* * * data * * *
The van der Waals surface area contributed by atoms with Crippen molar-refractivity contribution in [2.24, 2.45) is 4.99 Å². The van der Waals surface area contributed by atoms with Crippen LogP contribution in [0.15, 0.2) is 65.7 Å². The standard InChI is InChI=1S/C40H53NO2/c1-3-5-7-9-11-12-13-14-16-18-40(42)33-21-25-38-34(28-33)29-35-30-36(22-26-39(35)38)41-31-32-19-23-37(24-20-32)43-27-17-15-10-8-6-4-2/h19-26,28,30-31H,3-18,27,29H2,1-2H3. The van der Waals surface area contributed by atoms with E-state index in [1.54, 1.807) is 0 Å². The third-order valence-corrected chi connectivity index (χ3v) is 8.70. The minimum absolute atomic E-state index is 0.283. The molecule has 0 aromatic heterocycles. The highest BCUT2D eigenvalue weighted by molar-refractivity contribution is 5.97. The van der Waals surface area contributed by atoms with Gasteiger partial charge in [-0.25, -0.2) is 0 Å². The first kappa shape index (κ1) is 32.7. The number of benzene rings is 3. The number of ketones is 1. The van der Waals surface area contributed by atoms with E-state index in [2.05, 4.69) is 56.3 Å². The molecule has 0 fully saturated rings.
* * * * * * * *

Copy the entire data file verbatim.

The van der Waals surface area contributed by atoms with Crippen molar-refractivity contribution in [2.24, 2.45) is 4.99 Å². The van der Waals surface area contributed by atoms with Crippen LogP contribution in [0.15, 0.2) is 65.7 Å². The standard InChI is InChI=1S/C40H53NO2/c1-3-5-7-9-11-12-13-14-16-18-40(42)33-21-25-38-34(28-33)29-35-30-36(22-26-39(35)38)41-31-32-19-23-37(24-20-32)43-27-17-15-10-8-6-4-2/h19-26,28,30-31H,3-18,27,29H2,1-2H3. The van der Waals surface area contributed by atoms with E-state index in [1.54, 1.807) is 0 Å². The third-order valence-corrected chi connectivity index (χ3v) is 8.70. The minimum absolute atomic E-state index is 0.283. The molecule has 0 aromatic heterocycles. The highest BCUT2D eigenvalue weighted by molar-refractivity contribution is 5.97. The van der Waals surface area contributed by atoms with Gasteiger partial charge in [-0.25, -0.2) is 0 Å². The first kappa shape index (κ1) is 32.7. The number of benzene rings is 3. The number of ketones is 1. The van der Waals surface area contributed by atoms with E-state index in [2.05, 4.69) is 56.3 Å². The molecule has 0 fully saturated rings.